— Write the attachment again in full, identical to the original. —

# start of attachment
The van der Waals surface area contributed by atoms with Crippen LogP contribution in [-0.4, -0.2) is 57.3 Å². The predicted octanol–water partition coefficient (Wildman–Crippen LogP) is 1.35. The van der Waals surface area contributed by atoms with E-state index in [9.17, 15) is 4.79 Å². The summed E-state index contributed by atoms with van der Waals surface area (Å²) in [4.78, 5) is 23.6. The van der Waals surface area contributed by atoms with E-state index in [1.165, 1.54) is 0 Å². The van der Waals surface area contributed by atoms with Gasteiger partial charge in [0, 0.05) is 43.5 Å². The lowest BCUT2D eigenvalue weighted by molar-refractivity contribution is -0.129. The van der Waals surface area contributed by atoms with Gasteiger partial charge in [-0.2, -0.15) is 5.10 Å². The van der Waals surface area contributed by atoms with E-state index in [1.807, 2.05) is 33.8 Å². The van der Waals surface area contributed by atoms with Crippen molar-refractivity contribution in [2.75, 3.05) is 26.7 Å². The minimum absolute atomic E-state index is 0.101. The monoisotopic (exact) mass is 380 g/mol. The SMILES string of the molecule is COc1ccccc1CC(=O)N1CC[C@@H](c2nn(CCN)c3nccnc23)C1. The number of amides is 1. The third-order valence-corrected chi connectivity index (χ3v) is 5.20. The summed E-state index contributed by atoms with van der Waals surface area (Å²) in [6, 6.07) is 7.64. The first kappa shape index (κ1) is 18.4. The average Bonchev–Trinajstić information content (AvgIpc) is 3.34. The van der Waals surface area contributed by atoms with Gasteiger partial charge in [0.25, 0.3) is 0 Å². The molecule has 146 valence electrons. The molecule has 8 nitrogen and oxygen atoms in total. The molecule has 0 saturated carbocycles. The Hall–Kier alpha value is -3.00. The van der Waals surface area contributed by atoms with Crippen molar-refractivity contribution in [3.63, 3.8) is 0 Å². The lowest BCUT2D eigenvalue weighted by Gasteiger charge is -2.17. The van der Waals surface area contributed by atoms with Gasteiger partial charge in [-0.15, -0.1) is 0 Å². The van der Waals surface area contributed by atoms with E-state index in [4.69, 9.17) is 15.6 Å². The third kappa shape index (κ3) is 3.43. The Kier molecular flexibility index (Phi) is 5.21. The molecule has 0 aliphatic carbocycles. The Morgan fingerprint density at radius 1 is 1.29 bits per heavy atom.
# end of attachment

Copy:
The van der Waals surface area contributed by atoms with Crippen LogP contribution in [-0.4, -0.2) is 57.3 Å². The predicted octanol–water partition coefficient (Wildman–Crippen LogP) is 1.35. The van der Waals surface area contributed by atoms with E-state index in [9.17, 15) is 4.79 Å². The summed E-state index contributed by atoms with van der Waals surface area (Å²) in [4.78, 5) is 23.6. The van der Waals surface area contributed by atoms with E-state index in [1.165, 1.54) is 0 Å². The van der Waals surface area contributed by atoms with Gasteiger partial charge in [0, 0.05) is 43.5 Å². The lowest BCUT2D eigenvalue weighted by molar-refractivity contribution is -0.129. The van der Waals surface area contributed by atoms with Gasteiger partial charge in [-0.2, -0.15) is 5.10 Å². The van der Waals surface area contributed by atoms with E-state index in [1.807, 2.05) is 33.8 Å². The van der Waals surface area contributed by atoms with Crippen molar-refractivity contribution in [2.75, 3.05) is 26.7 Å². The minimum absolute atomic E-state index is 0.101. The monoisotopic (exact) mass is 380 g/mol. The SMILES string of the molecule is COc1ccccc1CC(=O)N1CC[C@@H](c2nn(CCN)c3nccnc23)C1. The number of amides is 1. The third-order valence-corrected chi connectivity index (χ3v) is 5.20. The summed E-state index contributed by atoms with van der Waals surface area (Å²) in [6, 6.07) is 7.64. The first kappa shape index (κ1) is 18.4. The average Bonchev–Trinajstić information content (AvgIpc) is 3.34. The van der Waals surface area contributed by atoms with Gasteiger partial charge in [0.25, 0.3) is 0 Å². The molecule has 146 valence electrons. The molecule has 8 nitrogen and oxygen atoms in total. The molecule has 0 saturated carbocycles. The Hall–Kier alpha value is -3.00. The van der Waals surface area contributed by atoms with Crippen molar-refractivity contribution in [3.63, 3.8) is 0 Å². The lowest BCUT2D eigenvalue weighted by Gasteiger charge is -2.17. The van der Waals surface area contributed by atoms with Gasteiger partial charge in [-0.15, -0.1) is 0 Å². The van der Waals surface area contributed by atoms with E-state index in [4.69, 9.17) is 15.6 Å². The third kappa shape index (κ3) is 3.43. The Kier molecular flexibility index (Phi) is 5.21. The molecule has 0 aliphatic carbocycles. The Morgan fingerprint density at radius 1 is 1.29 bits per heavy atom.